Crypto Exchange Rolls Out Savings Product and USDT Margined Futures, a Singapore-based crypto exchange owned by Matrixport, has launched a new savings product and USDT margined futures to diversify the cryptocurrency options. 

With an annualized yield of 30%, the fixed savings product will enable users to earn interest from different coins like Bitcoin (BTC), Tether (USDT), Ethereum (ETH), Chainlink (LINK), Bitcoin Cash (BCH), and USD Coin (USDC), among others. 

The savings product was established to meet’s objective of driving financial product innovation by rendering trading strategy execution, price discovery, and liquidity provision services. It is also supported by Matrixport, a digital assets financial services platform headquartered in Singapore. 

In September 2021, Matrixport rolled out a “BTC-U Range Sniper” product meant to offer participants high returns whenever Bitcoin’s price moved within a specified range. 

Given that the global population is gearing up to cryptocurrencies as a financial way of the future and wealth-builders based on a Visa study, rolling out different crypto features has been necessitated. 

Therefore, the new’s USDT margined futures will enable users to create long or short positions based on the underlying asset and profit whenever the price falls or rises.

Having already supported USDT margined perpetual swap,’s new cryptocurrency derivatives will enable participants to have more options in the crypto space.

Earlier this month, the crypto exchange partnered with TON to expand, enhance and develop its ecosystem. This decision was arrived at after witnessed a notable performance from TON’s native token following its listing in January this year. 

TON, which stands for “The Open Network,” is a third-generation proof of stake (PoS) blockchain designed in 2018 by the Durov brothers who founded Telegram Messenger. Furthermore, it is a community-driven blockchain project that prompts rapid transactions and aids various decentralized applications (dapps). 

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DeFi projects face a painful dilemma right now as they seek ‘the holy grail’

Cryptocurrencies have garnered something of a reputation as being fast, dangerous and lethal for many — so much so that the average investor is scared of digital assets.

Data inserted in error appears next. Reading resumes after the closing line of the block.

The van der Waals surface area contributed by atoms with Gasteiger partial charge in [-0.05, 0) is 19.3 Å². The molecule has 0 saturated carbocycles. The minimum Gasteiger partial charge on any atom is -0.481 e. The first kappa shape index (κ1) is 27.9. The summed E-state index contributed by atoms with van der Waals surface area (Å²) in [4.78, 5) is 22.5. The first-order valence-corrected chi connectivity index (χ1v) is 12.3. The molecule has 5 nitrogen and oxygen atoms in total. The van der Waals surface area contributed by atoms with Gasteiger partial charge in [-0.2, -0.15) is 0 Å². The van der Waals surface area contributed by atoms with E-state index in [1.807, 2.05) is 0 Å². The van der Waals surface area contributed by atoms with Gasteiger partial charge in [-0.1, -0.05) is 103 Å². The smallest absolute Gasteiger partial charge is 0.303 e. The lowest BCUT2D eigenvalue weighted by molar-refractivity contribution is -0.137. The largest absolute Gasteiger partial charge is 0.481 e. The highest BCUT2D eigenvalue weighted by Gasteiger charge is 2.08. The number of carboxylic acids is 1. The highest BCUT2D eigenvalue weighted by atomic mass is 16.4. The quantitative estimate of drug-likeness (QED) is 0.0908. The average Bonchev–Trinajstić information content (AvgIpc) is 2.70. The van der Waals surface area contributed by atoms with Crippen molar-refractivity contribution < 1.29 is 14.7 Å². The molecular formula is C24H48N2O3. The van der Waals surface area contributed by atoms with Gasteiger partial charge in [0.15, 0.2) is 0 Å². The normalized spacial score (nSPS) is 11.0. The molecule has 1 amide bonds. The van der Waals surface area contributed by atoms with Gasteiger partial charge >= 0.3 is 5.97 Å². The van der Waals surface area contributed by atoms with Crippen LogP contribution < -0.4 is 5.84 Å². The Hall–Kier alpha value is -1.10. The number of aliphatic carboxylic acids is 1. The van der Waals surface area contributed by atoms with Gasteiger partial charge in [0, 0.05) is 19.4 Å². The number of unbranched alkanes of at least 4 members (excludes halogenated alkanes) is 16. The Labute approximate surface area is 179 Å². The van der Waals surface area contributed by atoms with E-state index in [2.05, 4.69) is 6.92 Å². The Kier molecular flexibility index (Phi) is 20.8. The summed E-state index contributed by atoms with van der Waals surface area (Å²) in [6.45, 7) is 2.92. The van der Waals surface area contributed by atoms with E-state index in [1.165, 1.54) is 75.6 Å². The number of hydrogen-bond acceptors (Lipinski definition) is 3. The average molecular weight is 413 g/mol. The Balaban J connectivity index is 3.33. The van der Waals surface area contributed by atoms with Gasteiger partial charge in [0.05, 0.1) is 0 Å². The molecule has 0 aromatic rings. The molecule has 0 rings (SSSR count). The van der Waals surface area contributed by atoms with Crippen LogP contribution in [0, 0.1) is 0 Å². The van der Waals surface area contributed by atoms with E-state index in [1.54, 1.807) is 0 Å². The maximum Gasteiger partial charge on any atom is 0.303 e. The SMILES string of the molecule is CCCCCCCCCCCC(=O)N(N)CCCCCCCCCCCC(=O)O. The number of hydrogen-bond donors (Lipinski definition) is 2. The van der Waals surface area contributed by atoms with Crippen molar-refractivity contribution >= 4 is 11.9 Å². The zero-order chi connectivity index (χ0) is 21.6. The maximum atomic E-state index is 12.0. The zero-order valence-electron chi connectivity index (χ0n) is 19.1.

The volatility that’s associated with this new asset class has also meant that gaining exposure to the world’s biggest coins has been likened to an experience that’s not for the faint-hearted — or, in traditional investor terms, “not for the wise.”

Inevitably, this will spark endless debate on whether crypto is something for everyday consumers to be scared of. Is investing a small percentage of one’s portfolio into digital assets prudent or reckless? Are regulators going overboard when they warn that people who purchase cryptocurrencies should be prepared to lose the shirt off their backs? And are there any ways for people to enter this exciting but intimidating world safely?

The current mood music surrounding cryptocurrencies have created something of an echo chamber within the nascent DeFi ecosystem. Traders are predominantly the people who use these protocols. This creates wider ramifications for fledgling projects that are seeking to enter the space — and a rather unpleasant dilemma comes to the fore. Should new platforms adopt a long-term view and build an environment that’s built for the masses, meaning they may only attract a small number of users for the foreseeable future? Or should they create ecosystems that are designed for traders — something that could attract a large but fickle following who are always looking for a new project to move on to?

Across the DeFi ecosystem, a vortex of projects is simultaneously aiming for very different target markets. Some are living in the now, while others have their sights firmly set on the future.

Understanding the average person

For the holy grail of DeFi to be achieved — the much-anticipated milestone of mass adoption — it’s worth taking a step back and considering what the typical consumer is like.

Of course, everybody likes an opportunity to make a quick buck. But those already in the crypto space often take for granted that many consumers are unprepared to take the type of risks that are often associated with the fast-moving, 24/7 world of trading digital assets.

If you’ve been involved in the crypto space for years, it may also be difficult to appreciate that most trading platforms are exceedingly confusing for newcomers. The crypto curious end up being bombarded with information — far more than they can realistically process — and this doesn’t foster an atmosphere where they can feel confident in the choices that they make.